Evaluation of Dried Storage of Platelets for Transfusion: Physiologic Integrity and Hemostatic Functionality
Annual rept. no. 2, 1 Feb 1993-31 Jan 1994
EAST CAROLINA UNIV SCHOOL OF MEDICINE GREENVILLE NC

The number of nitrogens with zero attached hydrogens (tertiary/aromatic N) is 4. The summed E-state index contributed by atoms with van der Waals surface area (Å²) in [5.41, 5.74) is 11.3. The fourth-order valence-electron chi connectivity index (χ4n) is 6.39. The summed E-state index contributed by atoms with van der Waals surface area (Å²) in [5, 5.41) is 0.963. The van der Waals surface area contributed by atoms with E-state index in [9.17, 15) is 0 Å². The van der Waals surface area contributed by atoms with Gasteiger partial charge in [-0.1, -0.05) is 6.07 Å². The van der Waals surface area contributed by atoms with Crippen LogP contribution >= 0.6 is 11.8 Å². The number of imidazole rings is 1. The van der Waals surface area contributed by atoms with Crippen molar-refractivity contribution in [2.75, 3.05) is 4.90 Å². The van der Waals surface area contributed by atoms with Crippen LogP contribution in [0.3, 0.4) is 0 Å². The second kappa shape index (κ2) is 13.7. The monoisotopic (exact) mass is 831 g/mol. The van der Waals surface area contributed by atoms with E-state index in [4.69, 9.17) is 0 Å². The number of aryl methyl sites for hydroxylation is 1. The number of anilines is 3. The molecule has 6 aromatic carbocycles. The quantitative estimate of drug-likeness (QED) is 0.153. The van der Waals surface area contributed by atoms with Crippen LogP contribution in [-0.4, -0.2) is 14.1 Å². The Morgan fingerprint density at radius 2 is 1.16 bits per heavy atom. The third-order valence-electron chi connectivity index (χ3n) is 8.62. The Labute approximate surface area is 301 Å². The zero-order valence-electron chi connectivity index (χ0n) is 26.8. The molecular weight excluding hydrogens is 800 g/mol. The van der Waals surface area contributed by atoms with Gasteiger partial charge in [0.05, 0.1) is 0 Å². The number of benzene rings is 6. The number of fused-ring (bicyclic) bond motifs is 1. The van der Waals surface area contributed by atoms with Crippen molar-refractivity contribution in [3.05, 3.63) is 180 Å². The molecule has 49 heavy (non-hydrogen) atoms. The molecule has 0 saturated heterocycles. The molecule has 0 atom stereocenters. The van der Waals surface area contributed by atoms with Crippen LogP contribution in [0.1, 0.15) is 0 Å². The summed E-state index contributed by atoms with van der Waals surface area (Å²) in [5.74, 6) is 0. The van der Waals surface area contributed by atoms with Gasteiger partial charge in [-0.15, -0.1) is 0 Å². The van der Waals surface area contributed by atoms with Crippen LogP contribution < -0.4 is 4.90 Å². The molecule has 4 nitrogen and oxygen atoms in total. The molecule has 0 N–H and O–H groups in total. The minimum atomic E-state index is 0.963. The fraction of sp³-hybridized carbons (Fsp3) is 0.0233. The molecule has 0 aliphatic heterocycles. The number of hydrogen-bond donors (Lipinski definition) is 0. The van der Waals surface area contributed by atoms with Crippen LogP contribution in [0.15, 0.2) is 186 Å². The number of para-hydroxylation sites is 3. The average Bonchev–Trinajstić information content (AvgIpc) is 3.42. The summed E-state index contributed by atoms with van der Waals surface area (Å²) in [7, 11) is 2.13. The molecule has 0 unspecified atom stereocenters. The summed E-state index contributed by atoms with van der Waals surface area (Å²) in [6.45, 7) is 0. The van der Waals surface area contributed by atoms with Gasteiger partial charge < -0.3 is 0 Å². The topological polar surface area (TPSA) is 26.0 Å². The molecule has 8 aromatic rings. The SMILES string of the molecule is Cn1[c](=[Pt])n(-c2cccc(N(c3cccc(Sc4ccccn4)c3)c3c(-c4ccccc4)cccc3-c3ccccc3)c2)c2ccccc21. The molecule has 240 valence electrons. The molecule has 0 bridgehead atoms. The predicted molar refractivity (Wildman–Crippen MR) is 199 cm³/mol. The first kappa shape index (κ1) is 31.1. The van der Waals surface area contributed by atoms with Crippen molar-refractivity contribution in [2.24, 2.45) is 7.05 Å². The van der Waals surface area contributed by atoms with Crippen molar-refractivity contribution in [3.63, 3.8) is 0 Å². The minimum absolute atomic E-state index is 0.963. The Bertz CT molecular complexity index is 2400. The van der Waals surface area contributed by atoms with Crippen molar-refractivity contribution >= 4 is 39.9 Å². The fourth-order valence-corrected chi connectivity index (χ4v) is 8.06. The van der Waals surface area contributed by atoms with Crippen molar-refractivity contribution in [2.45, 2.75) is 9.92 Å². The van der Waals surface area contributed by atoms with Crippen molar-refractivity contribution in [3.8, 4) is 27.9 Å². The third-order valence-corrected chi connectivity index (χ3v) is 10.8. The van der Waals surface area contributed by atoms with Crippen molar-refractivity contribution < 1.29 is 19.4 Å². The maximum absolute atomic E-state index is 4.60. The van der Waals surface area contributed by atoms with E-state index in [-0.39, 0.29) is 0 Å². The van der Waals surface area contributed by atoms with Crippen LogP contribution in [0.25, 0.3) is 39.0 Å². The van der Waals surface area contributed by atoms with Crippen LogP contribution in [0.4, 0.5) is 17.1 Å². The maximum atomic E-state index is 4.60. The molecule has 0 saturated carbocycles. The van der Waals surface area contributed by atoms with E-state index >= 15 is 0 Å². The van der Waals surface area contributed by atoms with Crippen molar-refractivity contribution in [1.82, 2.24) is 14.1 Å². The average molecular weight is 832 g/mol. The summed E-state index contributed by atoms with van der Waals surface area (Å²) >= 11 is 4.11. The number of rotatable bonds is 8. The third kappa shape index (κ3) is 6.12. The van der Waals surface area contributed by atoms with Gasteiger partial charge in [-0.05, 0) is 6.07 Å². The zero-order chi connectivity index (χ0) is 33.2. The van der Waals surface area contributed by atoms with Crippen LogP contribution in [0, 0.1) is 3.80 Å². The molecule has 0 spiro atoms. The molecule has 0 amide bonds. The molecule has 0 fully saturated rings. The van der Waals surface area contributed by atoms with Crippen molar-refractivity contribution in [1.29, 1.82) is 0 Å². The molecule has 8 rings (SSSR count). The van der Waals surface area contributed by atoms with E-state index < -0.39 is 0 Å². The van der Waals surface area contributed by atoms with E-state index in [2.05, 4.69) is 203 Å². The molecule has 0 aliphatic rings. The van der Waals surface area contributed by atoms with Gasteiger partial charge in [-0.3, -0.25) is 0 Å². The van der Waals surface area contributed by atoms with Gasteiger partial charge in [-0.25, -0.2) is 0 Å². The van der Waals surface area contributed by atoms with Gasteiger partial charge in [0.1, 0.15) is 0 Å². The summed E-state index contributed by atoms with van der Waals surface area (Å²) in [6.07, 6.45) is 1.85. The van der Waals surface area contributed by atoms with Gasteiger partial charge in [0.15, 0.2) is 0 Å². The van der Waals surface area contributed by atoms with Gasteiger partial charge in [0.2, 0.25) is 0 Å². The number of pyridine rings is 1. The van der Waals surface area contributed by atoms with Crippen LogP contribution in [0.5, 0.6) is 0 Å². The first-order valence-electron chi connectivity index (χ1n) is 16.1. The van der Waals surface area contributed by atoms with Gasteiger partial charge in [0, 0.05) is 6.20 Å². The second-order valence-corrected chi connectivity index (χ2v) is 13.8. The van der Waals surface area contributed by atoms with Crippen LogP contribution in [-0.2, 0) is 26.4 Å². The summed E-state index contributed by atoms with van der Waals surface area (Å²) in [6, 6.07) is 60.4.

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The work has been proceeding as outlined in the proposal. At UNC- Chapel Hill, the main focus has been on studies in animals, including whole body scans in dogs after infusion of radiolabelled rehydrated canine platelets and assessment of multiple infusions of non-labelled rehydrated platelets. The attached subcontract report from Dr. Read and colleagues shows that the radiolabelled platelets were distributed in the dogs in a diffuse pattern when examined 4 hours after infusion. This is a good result, considering that a finding of localized accumulations of infused platelets might have indicated a tendency for spontaneous thrombus formation. The multiple infusion studies have not produced any evidence as yet of an immune reaction to rehydrated homologous platelets up to 7 infusions in same animal however, earlier experiments showed that it was necessary to change from bovine serum albumin in the preparation to canine albumin to avoid an immediate allergic reaction.
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